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Why NBA teams are scoring so much this season

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Scoring outbursts have been more common this season. Why? It's not because teams are being more effective. There's another reason entirely.

Russ Isabella-USA TODAY Sports

On Wednesday, five teams broke the 120-point mark. Two of those teams needed triple overtime. (If we're being honest, it's a minor upset that the Bulls hit 120 even in triple overtime.) But for three teams to hit 120 in regulation on one day is pretty extraordinary. That's a whole lot of scoring!

It's not an aberration either. Last season, teams averaged 98 points per game. That's up two points to the century mark this season.

Are NBA teams doing better on offense this year compared to last? There were no major rule changes or points of emphasis pertaining to how players or teams can defend in the offseason. In fact, per-possession scoring (1.054) is down slightly compared to last season (1.059). But this season, not even at the official midway point, has already seen a team break 120 in a regulation game 46 times. In all of last season, that happened 67 times.

The explanation for the scoring outbursts of late isn't effectiveness of offense. It's in the volume of offense. NBA teams are, on average, playing at a faster rate than at any point since the 1993-94 season.

Pace-2014

No one team is really driving the renewed interest in speed, though the 76ers under Brett Brown have seen a wild swing from the Doug Collins days. Philadelphia is averaging a league-high 100 possessions per game, up from 91 a year ago (which was 11th lowest figure in the NBA in 2012-13). It seems more like a collective mindset to speed up the game by a range of teams.

Teams coached by Rick Adelman and Mike D'Antoni are Nos. 2 and 3 in pace, which is hardly a surprise. Adelman, along with Don Nelson, was the star of that pace spike you see in 2000; D'Antoni regularly had one of the fastest teams in the league in the Aughts. The built-for-speed Warriors and Nuggets round out the top five this season. Two big-time contenders -- the Thunder and Clippers -- follow. (This is the first season ever in which Chris Paul is playing in an up-tempo offense. Doc Rivers typically led slow attacks in Boston, but note that Alvin Gentry is currently his top lieutenant in L.A and Gentry is as devoted to pace as D'Antoni.)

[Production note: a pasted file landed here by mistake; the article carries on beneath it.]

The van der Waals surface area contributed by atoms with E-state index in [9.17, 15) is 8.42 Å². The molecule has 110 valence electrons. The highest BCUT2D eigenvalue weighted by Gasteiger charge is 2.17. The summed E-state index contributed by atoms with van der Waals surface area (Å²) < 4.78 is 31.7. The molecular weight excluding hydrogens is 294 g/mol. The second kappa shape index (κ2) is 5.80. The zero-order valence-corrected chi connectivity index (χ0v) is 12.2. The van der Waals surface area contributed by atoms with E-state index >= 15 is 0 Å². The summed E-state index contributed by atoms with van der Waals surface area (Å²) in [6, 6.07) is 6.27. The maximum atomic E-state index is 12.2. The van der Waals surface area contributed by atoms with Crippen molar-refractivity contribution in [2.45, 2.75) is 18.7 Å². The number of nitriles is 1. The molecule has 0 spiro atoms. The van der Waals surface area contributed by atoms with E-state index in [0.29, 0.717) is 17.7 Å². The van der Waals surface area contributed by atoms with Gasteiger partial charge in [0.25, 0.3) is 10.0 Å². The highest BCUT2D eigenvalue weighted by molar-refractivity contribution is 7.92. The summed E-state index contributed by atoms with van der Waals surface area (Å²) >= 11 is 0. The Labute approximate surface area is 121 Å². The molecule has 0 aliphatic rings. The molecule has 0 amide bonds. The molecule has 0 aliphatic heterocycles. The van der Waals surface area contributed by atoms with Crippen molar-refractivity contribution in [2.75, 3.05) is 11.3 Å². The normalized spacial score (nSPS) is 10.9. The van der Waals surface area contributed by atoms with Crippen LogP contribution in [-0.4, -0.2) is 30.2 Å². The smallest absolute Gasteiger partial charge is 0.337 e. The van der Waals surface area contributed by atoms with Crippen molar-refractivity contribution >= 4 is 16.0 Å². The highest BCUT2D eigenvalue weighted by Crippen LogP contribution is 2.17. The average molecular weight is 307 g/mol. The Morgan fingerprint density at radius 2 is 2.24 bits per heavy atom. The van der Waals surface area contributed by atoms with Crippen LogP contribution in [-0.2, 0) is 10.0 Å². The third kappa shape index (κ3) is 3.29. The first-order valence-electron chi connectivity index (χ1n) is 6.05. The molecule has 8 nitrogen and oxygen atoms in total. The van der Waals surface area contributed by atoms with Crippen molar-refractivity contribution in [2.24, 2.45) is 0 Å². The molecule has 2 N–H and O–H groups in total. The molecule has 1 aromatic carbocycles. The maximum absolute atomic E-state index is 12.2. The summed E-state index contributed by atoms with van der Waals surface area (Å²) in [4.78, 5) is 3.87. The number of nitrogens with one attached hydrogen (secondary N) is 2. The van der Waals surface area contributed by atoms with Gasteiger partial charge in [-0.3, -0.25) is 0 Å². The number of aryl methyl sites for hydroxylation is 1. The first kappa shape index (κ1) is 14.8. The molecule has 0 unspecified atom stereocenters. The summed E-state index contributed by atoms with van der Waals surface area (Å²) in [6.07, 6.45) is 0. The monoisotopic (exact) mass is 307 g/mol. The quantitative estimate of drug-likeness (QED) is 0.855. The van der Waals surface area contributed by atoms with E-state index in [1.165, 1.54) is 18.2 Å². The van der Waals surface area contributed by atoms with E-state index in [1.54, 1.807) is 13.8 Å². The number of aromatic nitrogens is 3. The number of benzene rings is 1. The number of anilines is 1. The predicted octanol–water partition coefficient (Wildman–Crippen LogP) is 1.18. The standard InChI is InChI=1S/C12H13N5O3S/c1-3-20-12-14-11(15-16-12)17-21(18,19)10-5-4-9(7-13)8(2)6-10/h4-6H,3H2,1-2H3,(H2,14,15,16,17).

We have those seven teams all ahead of the team we thought would be the in-vogue high-pace team, the Houston Rockets. Headed by a general manager who scouts for speed and led by James Harden, Chandler Parsons and Jeremy Lin on the wings, Houston is built to fly.  (The entire organization, that is.) In fact, Houston had the top pace in the league in 2012-13 at 96.1 possessions per game. The addition of Dwight Howard hasn't slowed them much, as they are averaging 95.6 possessions per game this season. (Remember, Howard supplanted Omer Asik. Not exactly a hippo replacing a gazelle, you know?) It's just that so many other teams have decided to play even faster than Houston.

As so many hack teams have taught us over the years, pace alone is not an answer. Let us never forget Sam Mitchell's short-lived 100-FGAs-or-bust Raptors, or Marc Iavaroni's confused, confusing high-octane Grizzlies. Offense doesn't rely on having a high pace; one of the best offenses of this era was the 2008-09 Blazers, led by Brandon Roy and LaMarcus Aldridge and coached by Nate McMillan. That team scored 114 points per 100 possessions -- a huge number, the 19th-best in NBA history -- but had the league's lowest pace, at fewer than 87 possessions per game.

(Interestingly enough, the current Blazers are right there in terms of efficiency with the 2008-09 Blazers. The only common player is Aldridge. Also, the current Blazers average 95 possessions per game. Same efficiency at almost a 10 percent increase in pace as the '08-09 Blazers.)

But it's nevertheless interesting that more teams are looking for the answer by picking up the pace. Whether this season will resemble a 2000-like aberration in the long-term or the spark of a trend upward remains to be seen.

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